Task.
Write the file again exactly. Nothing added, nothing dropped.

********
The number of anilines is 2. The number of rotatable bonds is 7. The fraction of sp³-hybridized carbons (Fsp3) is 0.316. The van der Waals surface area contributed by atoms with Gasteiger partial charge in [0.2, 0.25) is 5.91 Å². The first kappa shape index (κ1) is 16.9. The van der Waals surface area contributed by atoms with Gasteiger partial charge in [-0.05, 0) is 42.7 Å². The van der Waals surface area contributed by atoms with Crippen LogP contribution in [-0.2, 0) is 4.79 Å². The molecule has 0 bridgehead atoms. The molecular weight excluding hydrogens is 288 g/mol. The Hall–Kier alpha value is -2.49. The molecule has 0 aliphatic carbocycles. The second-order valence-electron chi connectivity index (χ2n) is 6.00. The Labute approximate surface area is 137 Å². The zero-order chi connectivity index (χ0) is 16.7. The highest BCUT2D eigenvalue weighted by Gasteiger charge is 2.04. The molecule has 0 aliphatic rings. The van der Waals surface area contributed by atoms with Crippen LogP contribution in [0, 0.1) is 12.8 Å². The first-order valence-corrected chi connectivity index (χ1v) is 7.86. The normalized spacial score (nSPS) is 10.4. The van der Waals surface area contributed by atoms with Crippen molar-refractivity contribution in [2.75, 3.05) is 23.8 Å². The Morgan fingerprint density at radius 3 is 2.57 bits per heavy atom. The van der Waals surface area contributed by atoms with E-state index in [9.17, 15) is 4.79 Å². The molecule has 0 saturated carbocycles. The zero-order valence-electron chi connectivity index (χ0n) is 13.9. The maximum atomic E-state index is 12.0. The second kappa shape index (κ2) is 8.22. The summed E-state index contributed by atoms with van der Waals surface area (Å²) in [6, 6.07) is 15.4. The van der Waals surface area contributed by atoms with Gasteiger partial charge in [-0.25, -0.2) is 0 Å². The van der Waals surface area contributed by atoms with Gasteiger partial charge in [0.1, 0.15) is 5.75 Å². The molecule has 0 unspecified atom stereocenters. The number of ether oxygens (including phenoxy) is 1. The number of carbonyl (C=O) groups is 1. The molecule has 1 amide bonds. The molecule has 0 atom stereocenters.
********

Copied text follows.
The number of anilines is 2. The number of rotatable bonds is 7. The fraction of sp³-hybridized carbons (Fsp3) is 0.316. The van der Waals surface area contributed by atoms with Gasteiger partial charge in [0.2, 0.25) is 5.91 Å². The first kappa shape index (κ1) is 16.9. The van der Waals surface area contributed by atoms with Gasteiger partial charge in [-0.05, 0) is 42.7 Å². The van der Waals surface area contributed by atoms with Crippen LogP contribution in [-0.2, 0) is 4.79 Å². The molecule has 0 bridgehead atoms. The molecular weight excluding hydrogens is 288 g/mol. The Hall–Kier alpha value is -2.49. The molecule has 0 aliphatic carbocycles. The second-order valence-electron chi connectivity index (χ2n) is 6.00. The Labute approximate surface area is 137 Å². The zero-order chi connectivity index (χ0) is 16.7. The highest BCUT2D eigenvalue weighted by Gasteiger charge is 2.04. The molecule has 0 aliphatic rings. The van der Waals surface area contributed by atoms with Crippen LogP contribution in [0, 0.1) is 12.8 Å². The first-order valence-corrected chi connectivity index (χ1v) is 7.86. The normalized spacial score (nSPS) is 10.4. The van der Waals surface area contributed by atoms with Crippen molar-refractivity contribution in [2.75, 3.05) is 23.8 Å². The Morgan fingerprint density at radius 3 is 2.57 bits per heavy atom. The van der Waals surface area contributed by atoms with E-state index in [9.17, 15) is 4.79 Å². The molecule has 0 saturated carbocycles. The zero-order valence-electron chi connectivity index (χ0n) is 13.9. The maximum atomic E-state index is 12.0. The second kappa shape index (κ2) is 8.22. The summed E-state index contributed by atoms with van der Waals surface area (Å²) in [6, 6.07) is 15.4. The van der Waals surface area contributed by atoms with Gasteiger partial charge in [-0.25, -0.2) is 0 Å². The van der Waals surface area contributed by atoms with Gasteiger partial charge in [0.1, 0.15) is 5.75 Å². The molecule has 0 unspecified atom stereocenters. The number of ether oxygens (including phenoxy) is 1. The number of carbonyl (C=O) groups is 1. The molecule has 1 amide bonds. The molecule has 0 atom stereocenters.